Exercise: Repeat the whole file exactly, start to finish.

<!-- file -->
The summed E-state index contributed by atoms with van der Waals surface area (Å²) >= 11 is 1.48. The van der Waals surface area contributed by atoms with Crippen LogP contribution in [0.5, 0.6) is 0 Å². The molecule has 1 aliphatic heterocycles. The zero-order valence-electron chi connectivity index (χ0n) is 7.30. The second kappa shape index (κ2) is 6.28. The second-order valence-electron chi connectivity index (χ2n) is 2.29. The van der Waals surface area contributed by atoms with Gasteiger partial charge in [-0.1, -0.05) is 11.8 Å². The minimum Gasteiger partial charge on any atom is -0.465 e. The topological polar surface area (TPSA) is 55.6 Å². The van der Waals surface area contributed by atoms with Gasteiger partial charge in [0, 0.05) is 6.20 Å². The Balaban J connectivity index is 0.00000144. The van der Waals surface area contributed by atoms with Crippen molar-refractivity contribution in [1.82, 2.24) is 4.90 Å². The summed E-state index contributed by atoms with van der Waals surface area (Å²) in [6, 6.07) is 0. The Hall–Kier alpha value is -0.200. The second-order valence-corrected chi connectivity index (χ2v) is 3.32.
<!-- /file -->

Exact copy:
The summed E-state index contributed by atoms with van der Waals surface area (Å²) >= 11 is 1.48. The van der Waals surface area contributed by atoms with Crippen LogP contribution in [0.5, 0.6) is 0 Å². The molecule has 1 aliphatic heterocycles. The zero-order valence-electron chi connectivity index (χ0n) is 7.30. The second kappa shape index (κ2) is 6.28. The second-order valence-electron chi connectivity index (χ2n) is 2.29. The van der Waals surface area contributed by atoms with Gasteiger partial charge in [-0.1, -0.05) is 11.8 Å². The minimum Gasteiger partial charge on any atom is -0.465 e. The topological polar surface area (TPSA) is 55.6 Å². The van der Waals surface area contributed by atoms with Gasteiger partial charge in [0, 0.05) is 6.20 Å². The Balaban J connectivity index is 0.00000144. The van der Waals surface area contributed by atoms with Crippen molar-refractivity contribution in [1.82, 2.24) is 4.90 Å². The summed E-state index contributed by atoms with van der Waals surface area (Å²) in [6, 6.07) is 0. The Hall–Kier alpha value is -0.200. The second-order valence-corrected chi connectivity index (χ2v) is 3.32.